Plasma Science and Fusion Center IAP Series
Martin Greenwald, Abhay Ram, Peter Catto, Paul Rivenberg
No enrollment limit, no advance sign up
Participants welcome at individual sessions (series)
This series introduces plasma physics research and areas of related interest at the Plasma Science and Fusion Center. See URL below.
Contact: Paul Rivenberg, NW16-284, x3-8101, firstname.lastname@example.org
Fusion Energy 101
A presentation of the basic principles of magnetic fusion research, including the role fusion might play in the world's energy supply, and the surprisingly difficult scientific and engineering problems that must be overcome. The talk will conclude with a status report of the world’s current fusion research program, and how fusion might likely compete economically once the technical problems are solved.
Mon Jan 9, 11am-12:00pm, NW17-218
Plasma Nuclear Science - A New Field of Research
A report on the first use of laser-driven Inertial Confinement Fusion (ICF) experiments for studies of basic nuclear physics. These experiments were carried out at the OMEGA laser facility and the National Ignition Facility (NIF), in which spherical capsules were spherically irradiated with powerful lasers to compress and heat the fuel to high enough temperatures and densities for significant nuclear reactions to occur.
Mon Jan 9, 02-03:00pm, NW17-218
Stellarator Physics and Reactor Prospects
Per Helander Max Planck Institute for Plasma Physics
Stellarators have always constituted an important part of the fusion program, but their properties are not very well known in the plasma physics community. This talk will give an overview of the physics of these devices, in particular how they resemble and differ from tokamaks. The scope will be broad, ranging from early ideas to recent developments and reactor prospects.
Tue Jan 10, 11am-12:00pm, NW17-218
Research on the National Ignition Facility (NIF)
Otto Landen Lawrence Livermore National Laboratory
The inertial confinement approach to fusion relies on “imploding" a mm-scale capsule filled with a mixture of deuterium (D) and tritium (T) to high density. The challenges in uniformly and efficiently compressing ICF capsules at NIF using laser-produced x-rays from a high Z enclosure (“hohlraum”) will be described in context of the latest NIF hohlraum and capsule performance tuning and cryogenic implosion results.
Tue Jan 10, 03pm-04:00am, NW17-218
Turbulent Heating of the Corona and Solar Wind
Stuart Bale University of California, Berkeley
The coming decade will be a golden age for coronal and heliospheric physics. This talk details several NASA space missions and the NSF's Advanced Technology Solar Telescope, which will provide high spatial resolution magnetic field and plasma observations of the sun's transition region and corona. The Solar Orbiter and Solar Probe Plus missions will dive deep into the heliosphere to make low altitude in situ measurements.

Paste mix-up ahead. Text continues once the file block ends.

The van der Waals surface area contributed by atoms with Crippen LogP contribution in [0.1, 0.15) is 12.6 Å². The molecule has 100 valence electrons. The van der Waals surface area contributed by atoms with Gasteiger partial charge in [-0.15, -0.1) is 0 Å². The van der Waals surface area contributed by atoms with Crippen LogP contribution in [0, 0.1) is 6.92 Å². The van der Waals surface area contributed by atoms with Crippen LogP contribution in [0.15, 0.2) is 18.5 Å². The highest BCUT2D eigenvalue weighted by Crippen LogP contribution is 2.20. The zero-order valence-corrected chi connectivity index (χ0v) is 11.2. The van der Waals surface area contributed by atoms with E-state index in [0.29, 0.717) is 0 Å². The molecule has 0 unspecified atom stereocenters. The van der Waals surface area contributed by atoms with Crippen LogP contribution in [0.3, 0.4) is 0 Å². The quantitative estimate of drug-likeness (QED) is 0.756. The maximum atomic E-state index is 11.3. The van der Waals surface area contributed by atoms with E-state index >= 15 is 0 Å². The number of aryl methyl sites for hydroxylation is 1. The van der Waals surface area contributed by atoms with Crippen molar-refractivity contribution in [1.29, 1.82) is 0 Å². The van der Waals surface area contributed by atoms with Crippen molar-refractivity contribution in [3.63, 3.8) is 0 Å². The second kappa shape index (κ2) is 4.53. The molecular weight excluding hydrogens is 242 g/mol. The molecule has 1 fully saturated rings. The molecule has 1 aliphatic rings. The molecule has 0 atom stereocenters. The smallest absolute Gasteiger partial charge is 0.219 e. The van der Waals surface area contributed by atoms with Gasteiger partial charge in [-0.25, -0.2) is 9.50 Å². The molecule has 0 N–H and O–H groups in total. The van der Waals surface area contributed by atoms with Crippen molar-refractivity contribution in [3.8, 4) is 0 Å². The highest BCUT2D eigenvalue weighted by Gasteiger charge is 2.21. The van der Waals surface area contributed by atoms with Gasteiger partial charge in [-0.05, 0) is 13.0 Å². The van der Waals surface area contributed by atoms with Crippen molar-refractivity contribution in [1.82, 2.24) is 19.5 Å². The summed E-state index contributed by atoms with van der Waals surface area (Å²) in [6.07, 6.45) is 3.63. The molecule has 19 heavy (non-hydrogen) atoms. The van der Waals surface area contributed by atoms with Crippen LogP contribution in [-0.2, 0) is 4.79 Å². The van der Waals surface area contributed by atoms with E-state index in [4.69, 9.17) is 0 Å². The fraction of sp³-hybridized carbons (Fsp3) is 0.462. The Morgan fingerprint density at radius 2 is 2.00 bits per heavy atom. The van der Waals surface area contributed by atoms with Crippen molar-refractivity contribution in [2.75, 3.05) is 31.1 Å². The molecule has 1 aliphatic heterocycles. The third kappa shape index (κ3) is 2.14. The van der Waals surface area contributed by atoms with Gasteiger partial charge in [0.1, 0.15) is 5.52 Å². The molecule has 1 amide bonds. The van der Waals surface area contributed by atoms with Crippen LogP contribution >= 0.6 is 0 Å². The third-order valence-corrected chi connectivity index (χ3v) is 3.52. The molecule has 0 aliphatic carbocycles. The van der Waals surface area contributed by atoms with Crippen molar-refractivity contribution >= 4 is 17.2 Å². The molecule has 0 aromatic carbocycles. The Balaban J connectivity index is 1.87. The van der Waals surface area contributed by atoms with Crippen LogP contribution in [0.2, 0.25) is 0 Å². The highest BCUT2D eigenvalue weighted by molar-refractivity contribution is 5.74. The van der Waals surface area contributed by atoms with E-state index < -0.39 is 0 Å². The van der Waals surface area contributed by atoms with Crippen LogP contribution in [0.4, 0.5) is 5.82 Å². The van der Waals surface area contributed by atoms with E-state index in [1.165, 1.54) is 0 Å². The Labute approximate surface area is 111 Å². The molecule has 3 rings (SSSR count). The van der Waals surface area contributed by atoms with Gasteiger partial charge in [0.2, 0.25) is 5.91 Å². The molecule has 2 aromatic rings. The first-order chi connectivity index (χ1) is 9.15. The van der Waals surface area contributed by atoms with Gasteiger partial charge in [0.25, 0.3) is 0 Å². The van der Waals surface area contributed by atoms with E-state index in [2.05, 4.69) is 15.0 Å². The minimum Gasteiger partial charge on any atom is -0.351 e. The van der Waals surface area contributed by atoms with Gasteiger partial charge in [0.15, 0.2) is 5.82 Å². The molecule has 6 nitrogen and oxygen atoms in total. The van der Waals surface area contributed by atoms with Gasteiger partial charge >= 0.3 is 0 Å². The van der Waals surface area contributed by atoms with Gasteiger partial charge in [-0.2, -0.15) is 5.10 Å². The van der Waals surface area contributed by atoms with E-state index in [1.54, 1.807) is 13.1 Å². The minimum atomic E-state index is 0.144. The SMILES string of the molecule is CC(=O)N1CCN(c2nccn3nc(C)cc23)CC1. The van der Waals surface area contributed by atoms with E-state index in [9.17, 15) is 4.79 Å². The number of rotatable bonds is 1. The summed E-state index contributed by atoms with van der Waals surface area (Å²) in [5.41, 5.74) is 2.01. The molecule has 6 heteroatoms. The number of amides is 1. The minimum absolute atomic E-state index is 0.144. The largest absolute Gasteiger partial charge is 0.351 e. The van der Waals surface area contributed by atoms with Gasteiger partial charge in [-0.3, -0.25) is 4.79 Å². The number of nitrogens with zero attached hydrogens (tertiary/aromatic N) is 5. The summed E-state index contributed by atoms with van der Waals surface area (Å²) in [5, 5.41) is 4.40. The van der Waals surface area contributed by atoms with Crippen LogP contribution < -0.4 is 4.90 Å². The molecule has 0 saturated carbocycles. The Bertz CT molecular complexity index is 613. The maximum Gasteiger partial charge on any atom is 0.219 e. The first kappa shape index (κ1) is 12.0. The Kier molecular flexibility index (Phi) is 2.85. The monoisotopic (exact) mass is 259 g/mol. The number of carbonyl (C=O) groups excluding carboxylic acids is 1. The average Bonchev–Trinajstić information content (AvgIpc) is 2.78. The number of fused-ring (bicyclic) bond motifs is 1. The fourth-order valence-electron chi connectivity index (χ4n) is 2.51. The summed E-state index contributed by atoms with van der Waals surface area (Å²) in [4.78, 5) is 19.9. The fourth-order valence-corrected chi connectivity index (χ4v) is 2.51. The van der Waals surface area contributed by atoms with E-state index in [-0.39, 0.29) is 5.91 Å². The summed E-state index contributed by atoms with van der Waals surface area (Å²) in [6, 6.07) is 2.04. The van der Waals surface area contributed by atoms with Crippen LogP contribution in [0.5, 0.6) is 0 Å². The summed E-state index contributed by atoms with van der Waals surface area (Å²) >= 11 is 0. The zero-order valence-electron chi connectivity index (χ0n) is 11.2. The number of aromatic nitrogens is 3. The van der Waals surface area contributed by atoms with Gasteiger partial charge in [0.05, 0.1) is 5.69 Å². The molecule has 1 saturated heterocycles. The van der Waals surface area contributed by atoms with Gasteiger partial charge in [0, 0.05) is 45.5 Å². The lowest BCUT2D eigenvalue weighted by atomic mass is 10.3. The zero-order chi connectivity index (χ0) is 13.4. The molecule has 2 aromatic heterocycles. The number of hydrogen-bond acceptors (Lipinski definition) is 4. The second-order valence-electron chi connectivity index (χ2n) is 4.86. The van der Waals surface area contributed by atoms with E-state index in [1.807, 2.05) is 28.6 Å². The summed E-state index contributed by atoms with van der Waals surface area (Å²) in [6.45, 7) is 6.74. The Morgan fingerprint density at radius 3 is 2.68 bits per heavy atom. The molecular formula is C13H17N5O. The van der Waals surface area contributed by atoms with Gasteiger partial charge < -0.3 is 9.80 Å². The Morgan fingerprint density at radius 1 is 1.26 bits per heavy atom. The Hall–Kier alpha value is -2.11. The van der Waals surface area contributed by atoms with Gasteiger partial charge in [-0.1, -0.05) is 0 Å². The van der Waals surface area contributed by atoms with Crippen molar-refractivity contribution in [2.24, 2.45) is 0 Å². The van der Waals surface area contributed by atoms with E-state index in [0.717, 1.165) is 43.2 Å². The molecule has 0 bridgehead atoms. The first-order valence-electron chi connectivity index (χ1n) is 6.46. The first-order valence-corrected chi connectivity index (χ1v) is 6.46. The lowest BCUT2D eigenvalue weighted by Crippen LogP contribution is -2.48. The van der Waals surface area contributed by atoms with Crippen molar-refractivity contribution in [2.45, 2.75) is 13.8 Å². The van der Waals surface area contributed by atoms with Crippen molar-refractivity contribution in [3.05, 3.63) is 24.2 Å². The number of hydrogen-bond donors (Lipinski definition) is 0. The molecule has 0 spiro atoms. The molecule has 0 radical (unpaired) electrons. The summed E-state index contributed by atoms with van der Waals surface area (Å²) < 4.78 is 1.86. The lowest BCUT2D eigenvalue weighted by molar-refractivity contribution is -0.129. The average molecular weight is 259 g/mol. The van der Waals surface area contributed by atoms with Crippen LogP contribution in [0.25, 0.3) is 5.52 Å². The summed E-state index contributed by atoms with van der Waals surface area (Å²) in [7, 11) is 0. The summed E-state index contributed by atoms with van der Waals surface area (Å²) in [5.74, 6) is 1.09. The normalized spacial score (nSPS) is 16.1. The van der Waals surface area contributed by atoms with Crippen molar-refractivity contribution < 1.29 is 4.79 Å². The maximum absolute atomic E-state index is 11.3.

Wed Jan 11, 11am-12:00pm, NW17-218
Exploring Plasmas Near Mercury: Solar Wind Driving and Surface Interactions
Thomas Zurbuchen University of Michigan
The MErcury Surface, Space ENvironment, GEochemistry, and Ranging (MESSENGER) spacecraft entered orbit about Mercury on March 18, 2011. Primarily using a novel plasma mass spectrometer and the magnetic field instrument (MAG), MESSENGER has been observing Mercury’s violent space environment and its impact on Mercury’s magnetosphere, surface interaction and exosphere. Prof. Zurbuchen will discuss the latest findings.
Wed Jan 11, 03-04:00pm, NW17-218
Alcator C-Mod: The Little Tokamak that Could
In 2007, the United States joined the ITER fusion experiment, which is expected to generate significant amounts of fusion power for the first time in 2026. Despite its modest size, MIT's Alcator C-Mod routinely produces plasma conditions that are surprisingly close to those expected in ITER. This talk will describe the research carried out by C-Mod in support of ITER and future fusion reactors.
Thu Jan 12, 11am-12:00pm, NW17-218
Tour of Alcator C-Mod
Visit the Alcator C-Mod tokamak, a well-tested approach to fusion research that has direct applications to ITER, the world's largest tokamak, currently under construction in France.
Thu Jan 12, 01:30-02:30pm, NW17-218
Multi-scale Physics of Materials for Fusion and Fission Energy
Brian D. Wirth University of Tennessee
Radiation damage, and its consequence to material properties, is a central issue in many advanced technologies. This presentation will introduce the inherently multiscale nature of irradiation effects in materials, and then describe a multiscale research paradigm based on close integration of materials modeling and advanced experimental characterization required to better understand irradiation effects.
Thu Jan 12, 03-04:00pm, NW17-218